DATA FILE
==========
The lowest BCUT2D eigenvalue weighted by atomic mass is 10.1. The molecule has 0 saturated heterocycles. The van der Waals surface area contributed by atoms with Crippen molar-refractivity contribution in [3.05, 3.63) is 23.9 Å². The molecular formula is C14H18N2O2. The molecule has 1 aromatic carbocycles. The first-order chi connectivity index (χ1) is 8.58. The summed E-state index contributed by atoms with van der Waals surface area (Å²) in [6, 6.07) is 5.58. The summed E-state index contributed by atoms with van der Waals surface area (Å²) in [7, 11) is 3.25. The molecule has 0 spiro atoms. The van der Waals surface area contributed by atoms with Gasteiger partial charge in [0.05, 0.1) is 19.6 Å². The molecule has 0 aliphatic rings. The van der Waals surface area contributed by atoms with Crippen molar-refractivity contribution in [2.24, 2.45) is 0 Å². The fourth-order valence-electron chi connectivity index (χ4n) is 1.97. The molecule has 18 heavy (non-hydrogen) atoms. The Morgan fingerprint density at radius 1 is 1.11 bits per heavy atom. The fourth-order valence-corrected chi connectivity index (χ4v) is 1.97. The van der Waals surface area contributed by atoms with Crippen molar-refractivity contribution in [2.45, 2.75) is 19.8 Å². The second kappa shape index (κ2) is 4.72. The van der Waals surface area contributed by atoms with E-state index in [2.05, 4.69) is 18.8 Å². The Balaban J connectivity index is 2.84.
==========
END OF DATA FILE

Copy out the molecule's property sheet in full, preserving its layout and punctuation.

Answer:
The lowest BCUT2D eigenvalue weighted by atomic mass is 10.1. The molecule has 0 saturated heterocycles. The van der Waals surface area contributed by atoms with Crippen molar-refractivity contribution in [3.05, 3.63) is 23.9 Å². The molecular formula is C14H18N2O2. The molecule has 1 aromatic carbocycles. The first-order chi connectivity index (χ1) is 8.58. The summed E-state index contributed by atoms with van der Waals surface area (Å²) in [6, 6.07) is 5.58. The summed E-state index contributed by atoms with van der Waals surface area (Å²) in [7, 11) is 3.25. The molecule has 0 spiro atoms. The van der Waals surface area contributed by atoms with Gasteiger partial charge in [0.05, 0.1) is 19.6 Å². The molecule has 0 aliphatic rings. The van der Waals surface area contributed by atoms with Crippen molar-refractivity contribution in [2.24, 2.45) is 0 Å². The fourth-order valence-electron chi connectivity index (χ4n) is 1.97. The molecule has 18 heavy (non-hydrogen) atoms. The Morgan fingerprint density at radius 1 is 1.11 bits per heavy atom. The fourth-order valence-corrected chi connectivity index (χ4v) is 1.97. The van der Waals surface area contributed by atoms with Crippen molar-refractivity contribution in [2.45, 2.75) is 19.8 Å². The second kappa shape index (κ2) is 4.72. The van der Waals surface area contributed by atoms with E-state index in [2.05, 4.69) is 18.8 Å². The Balaban J connectivity index is 2.84.